As I’ve mentioned previously, I’ve gone Paleo for a month and part of that plan is to eat proteins that are raised humanely and are eating things that they should be eating. For example, cows are supposed to eat grass. Mass meat production has led to cheaper ways to feed cows, like corn, and it has created a host of problems, which they think they are fixing with antibiotics. I think this just creates new problems, like antibiotic resistant bacteria. Grass fed beef seriously tastes a thousand times better than mass produced beef, and it’s only a few bucks more. We all have choices on where we spend our money. And for me, I’d rather spend it on healthy food for my family and me. It’s cheaper than dealing with illnesses anyway. Okay, off my soapbox and back to the food. (I should also say, if I have a hankering for Tommy Burger, I’m going to have one. Am I going to be perfect? No. But I am going to try and make better choices.)
Seriously good brisket.
I made this brisket before starting my Paleo thing, using this recipe from chef Suzanne Goin (although I made a few modifications). I made it again last week, without the beer, and I think it was even better! She serves it with horseradish cream (delicious) and pickled onions (killer!). So, here’s the Paleo (and I think better) version:
Braised Beef Brisket
1 large brisket (about 5 pounds), seasoned generously with salt and pepper
2 onions, chopped
3 carrots, chopped
6 cloves garlic, pushed through a garlic press
¼ cup balsamic vinegar
2 bay leaves
1 tsp red pepper flakes
4 cups beef stock
Preheat the oven to 325 degrees.
Add a few tablespoons of olive oil to a dutch oven and put the heat on high. Once hot, place brisket, fat side down, in pan and sear on both sides until deep brown, a few minutes on each side.
Once both sides are well browned, remove brisket and reduce heat to medium-high. Add a Tablespoon of olive oil and vegetables to pan and cook until caramelized, 8-10 minutes. Stir often, scraping up all the crusty bits. Add the garlic and sauté a few more minutes.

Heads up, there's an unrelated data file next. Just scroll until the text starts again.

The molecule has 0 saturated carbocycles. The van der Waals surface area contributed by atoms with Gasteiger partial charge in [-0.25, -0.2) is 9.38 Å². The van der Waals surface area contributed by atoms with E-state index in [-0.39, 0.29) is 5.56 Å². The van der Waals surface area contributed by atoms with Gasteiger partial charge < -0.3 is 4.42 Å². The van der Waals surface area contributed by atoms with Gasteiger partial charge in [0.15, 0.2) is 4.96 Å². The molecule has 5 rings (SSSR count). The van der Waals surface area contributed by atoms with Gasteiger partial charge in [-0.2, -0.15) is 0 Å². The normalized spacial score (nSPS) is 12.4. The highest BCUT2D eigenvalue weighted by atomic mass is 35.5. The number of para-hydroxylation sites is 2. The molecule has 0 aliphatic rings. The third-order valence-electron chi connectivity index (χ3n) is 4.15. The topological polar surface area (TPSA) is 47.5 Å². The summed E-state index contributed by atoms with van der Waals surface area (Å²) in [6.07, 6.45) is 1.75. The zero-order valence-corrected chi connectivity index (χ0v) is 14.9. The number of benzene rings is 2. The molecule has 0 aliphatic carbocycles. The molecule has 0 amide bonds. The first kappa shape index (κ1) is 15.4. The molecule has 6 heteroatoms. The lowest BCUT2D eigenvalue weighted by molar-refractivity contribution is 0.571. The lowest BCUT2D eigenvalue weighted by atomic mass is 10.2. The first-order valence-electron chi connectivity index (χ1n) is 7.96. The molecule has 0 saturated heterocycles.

Add balsamic vinegar and cook for a few minutes. Add the bay leaves, red pepper flakes, and beef stock and bring to a boil over high heat. Return brisket to the pot. Stock should come just to the top of the brisket – add more stock or water if necessary. Cover pan with lid and braise in oven about 4 hours. (I cooked it for 2 hours, then flipped the brisket over and cooked for another hour, then flipped it again and checked it during the 4th hour – you don’t want to overcook it) If a fork slides in easily, brisket is done.
Turn up the heat to 400 degrees. Carefully transfer brisket to a baking sheet covered with foil and return to the oven until top is crispy (took about 12-15 minutes for me). Skim fat from top of braising juices (you can also put it in the fridge and take the hardened fat off the next day).
Let meat rest 10 minutes after it comes out of the oven. Slice across the grain and serve with braising liquid and horseradish cream and pickled onions, if you like. Mashed potatoes would go great with this.
This gave us 2 dinners (it freezes beautifully), plus leftovers for a couple of lunches. This is my new go-to brisket recipe.
Some other Paleo beefy items I have made: Meatballs (with spaghetti squash), sliders (using lettuce wraps instead of buns – add mayo and caramelized onions for some amazing flavor), and tacos (again, lettuce wraps – add guacamole and pico de gallo). Next week I’ll be making Korean short ribs, using coconut aminos instead of soy sauce. I’ll let you know how that goes.
Where to find grass fed beef?
I sometimes get my grass fed beef from Whole Foods, but usually I get it from Novy Ranches, which is at my local farmers market. The ranch is in northern California and they sell their beef at lots of farmers markets in West LA and in the valley – check out their website for more info. If nothing else, try their ground beef (that is, if you live in CA) – 4 pounds for only $20 – it makes the best burgers with just some salt and pepper.
“Tell me what you eat, and I’ll tell you who you are.”
– Jean Anthelme Brillat-Savarin